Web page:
Chicago, IL, January 17, 2015 --(PR.com
)-- Indonesia and Singapore are the South East Asian countries that will have the most to gain from the January 2016 launch of the ASEAN Economic Community (AEC), according to a new white paper by Global Intelligence Alliance (GIA) Singapore. The white paper, “Gaining Competitive Advantage through AEC,” includes a survey of 32 industry specialists and thought leaders based in South East Asia, who also said that companies need more business critical information about AEC, such as its business impact, socio-economic impact, risks and benefit
“Singapore is one of the most well prepared for the implementation of AEC. It is already a financial hub with all the required infrastructures in place. Among the main advantages that Singapore has is that it has one of the lowest corporate tax rates which will continue to encourage companies to set up their regional bases in Singapore,” said Michael Vrolijk, Regional Sales Manager, South East Asia, at ThyssenKrupp, who was interviewed for the “Gaining Competitive Advantage through AEC” white paper.
The market intelligence consultants’ research, which also included views from the automotive, energy, industrial and logistics sectors, showed that:
Indonesia and Singapore are ranked first and second respectively, as the markets with the most potential to grow and develop as a result of the AEC.
Businesses in Singapore expressed that the efficient nature of the country’s policies and regulations and transparent framework will help them adapt well to the AEC. However, nations such as Myanmar, Laos, Brunei and Indonesia need to step up their efforts in developing their infrastructure and legislative framework and tackling institutional challenges such as corruption.
84% of the respondents say that they are expecting a medium to very high impact of the AEC once it rolls into place. Quality of labor, investment potential and expansion capabilities are crucial elements when it comes to determining the impact of AEC on businesses. As Singapore has had a head start in terms of industrialization and education, companies believe the quality of the workforce in Singapore serves as a big push-and-pull factor to enhance productivity and efficiency.
However, more than 50% of the respondents do not think information regarding AEC has been adequate. Companies are of the viewpoint that there should be more information dispersed, especially in the run up to 2015 for businesses to make informed decisions.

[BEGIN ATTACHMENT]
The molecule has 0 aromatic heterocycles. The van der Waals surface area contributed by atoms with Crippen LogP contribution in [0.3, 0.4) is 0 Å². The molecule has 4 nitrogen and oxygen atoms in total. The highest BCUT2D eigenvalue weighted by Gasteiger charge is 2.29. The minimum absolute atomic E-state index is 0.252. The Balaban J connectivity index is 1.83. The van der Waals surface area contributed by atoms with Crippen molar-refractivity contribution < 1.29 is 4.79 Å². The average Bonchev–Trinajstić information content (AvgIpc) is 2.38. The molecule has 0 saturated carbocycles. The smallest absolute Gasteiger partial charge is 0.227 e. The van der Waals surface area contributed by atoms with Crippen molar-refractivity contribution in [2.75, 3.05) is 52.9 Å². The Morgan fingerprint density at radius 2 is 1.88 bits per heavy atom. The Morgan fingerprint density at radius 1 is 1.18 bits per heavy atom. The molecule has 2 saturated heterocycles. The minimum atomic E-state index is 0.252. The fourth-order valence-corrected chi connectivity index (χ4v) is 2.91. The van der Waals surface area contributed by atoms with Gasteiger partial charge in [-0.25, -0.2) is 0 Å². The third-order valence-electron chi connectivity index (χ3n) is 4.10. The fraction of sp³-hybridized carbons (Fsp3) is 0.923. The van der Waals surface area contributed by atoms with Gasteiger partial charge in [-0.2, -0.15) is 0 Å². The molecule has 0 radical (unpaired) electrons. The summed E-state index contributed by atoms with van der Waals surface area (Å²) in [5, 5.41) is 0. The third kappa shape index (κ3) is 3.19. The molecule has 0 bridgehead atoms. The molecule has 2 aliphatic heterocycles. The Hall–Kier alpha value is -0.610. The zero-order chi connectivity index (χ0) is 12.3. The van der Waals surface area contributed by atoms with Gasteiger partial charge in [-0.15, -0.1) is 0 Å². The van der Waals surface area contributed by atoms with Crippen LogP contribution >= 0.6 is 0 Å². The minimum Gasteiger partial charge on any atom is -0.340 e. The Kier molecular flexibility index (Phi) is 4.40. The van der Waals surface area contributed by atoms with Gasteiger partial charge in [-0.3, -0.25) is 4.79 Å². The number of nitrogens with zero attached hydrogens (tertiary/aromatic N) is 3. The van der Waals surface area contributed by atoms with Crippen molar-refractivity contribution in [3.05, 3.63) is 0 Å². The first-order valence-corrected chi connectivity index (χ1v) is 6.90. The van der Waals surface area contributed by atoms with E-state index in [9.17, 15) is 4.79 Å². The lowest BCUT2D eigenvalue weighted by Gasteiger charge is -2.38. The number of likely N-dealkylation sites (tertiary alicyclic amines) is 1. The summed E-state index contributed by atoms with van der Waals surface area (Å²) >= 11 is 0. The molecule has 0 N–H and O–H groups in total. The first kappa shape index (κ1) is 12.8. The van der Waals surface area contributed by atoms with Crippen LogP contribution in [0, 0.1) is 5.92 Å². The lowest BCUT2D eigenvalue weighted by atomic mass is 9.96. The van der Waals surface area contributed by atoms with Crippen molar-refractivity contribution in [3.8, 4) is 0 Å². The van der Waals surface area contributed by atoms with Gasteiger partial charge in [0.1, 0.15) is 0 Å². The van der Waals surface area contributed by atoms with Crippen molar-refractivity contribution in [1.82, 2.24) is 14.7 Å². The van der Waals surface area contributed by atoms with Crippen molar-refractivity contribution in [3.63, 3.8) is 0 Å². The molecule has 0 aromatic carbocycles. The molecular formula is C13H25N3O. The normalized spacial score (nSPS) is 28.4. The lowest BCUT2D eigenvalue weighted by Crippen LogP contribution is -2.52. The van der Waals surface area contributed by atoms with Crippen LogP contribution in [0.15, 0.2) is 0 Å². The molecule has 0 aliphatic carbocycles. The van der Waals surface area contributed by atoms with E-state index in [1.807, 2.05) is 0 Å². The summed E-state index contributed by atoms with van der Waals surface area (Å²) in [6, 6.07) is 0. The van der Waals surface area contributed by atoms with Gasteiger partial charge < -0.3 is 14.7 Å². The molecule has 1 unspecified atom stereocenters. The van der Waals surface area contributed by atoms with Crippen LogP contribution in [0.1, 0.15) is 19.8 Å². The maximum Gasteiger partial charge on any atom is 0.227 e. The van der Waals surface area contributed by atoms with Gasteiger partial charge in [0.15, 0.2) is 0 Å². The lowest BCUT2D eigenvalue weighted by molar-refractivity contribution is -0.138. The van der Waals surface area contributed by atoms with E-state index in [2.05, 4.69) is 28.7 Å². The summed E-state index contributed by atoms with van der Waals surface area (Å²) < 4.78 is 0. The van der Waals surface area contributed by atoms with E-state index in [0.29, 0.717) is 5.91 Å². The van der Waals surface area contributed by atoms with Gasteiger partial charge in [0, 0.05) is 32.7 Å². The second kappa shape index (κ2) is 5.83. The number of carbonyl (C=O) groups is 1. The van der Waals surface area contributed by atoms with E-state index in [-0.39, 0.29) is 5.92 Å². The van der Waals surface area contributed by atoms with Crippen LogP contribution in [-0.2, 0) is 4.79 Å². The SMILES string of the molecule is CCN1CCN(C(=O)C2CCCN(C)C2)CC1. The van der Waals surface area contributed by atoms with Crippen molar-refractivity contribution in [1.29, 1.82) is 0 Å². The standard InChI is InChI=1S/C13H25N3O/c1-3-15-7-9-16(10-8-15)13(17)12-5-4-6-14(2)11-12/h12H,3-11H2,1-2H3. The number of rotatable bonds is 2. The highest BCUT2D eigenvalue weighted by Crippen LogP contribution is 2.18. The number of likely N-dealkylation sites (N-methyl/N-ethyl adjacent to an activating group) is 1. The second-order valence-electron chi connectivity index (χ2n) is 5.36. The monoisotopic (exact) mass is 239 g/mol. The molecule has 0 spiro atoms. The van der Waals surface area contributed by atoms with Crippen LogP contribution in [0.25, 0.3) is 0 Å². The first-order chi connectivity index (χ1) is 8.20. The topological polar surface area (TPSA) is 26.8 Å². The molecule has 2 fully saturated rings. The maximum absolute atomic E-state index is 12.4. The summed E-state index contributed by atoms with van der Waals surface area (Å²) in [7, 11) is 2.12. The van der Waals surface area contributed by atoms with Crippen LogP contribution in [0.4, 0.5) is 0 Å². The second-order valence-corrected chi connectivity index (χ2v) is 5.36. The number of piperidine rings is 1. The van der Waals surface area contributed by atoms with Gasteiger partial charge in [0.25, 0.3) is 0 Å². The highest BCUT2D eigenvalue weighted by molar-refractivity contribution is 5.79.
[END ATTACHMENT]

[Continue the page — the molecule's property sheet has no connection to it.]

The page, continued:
50% of the respondents in GIA's AEC survey agree that their strategic goals are well aligned with the goals of AEC. Companies are gradually shaping up their strategic vision and intention for the next few years to make the best out of AEC. Approximately 45% of respondents agree that they have the proper internal infrastructure and capabilities in place to tackle the competition from AEC.
60% of the respondents believe that they are prepared for the impact of AEC. Companies expressed that regular workforce training, knowledge sharing and exposure to the market will provide them the leverage they need over the competition. This will also allow companies to introduce new and enhanced services and products that give them an edge over others.
“With over 80 percent of respondents expecting a medium to very high impact from AEC on their businesses, companies need to monitor and strategically analyse the expected consequences of the AEC. They should be shaping their market strategies, human resourcing plans and business development ambitions in 2015, in order to make the most of AEC’s goal of having increased competition and a single market across the region beginning from 2016,” said Ms. Preetika Gupta, Research Consultant at GIA Singapore.
“There will be winners and losers with the implementation of AEC; Singapore is well positioned, but other less mature markets like Laos, Myanmar, Cambodia will lack the infrastructure to reap the rewards efficiently. Businesses and Member States of ASEAN will need to plan ahead and navigate a road map to maximize the opportunities to ensure competitiveness within the changing landscape. We advise companies to track AEC developments closely and 'think regional,' not just country by country,” said Duncan Falzon, Managing Director at GIA Singapore.
The white paper, Gaining Competitive Advantage through AEC, can be downloaded from http://www.globalintelligence.com/insights/white-papers.
For further information, visit the www.globalintelligence.com or send an email to firstname.lastname@example.org.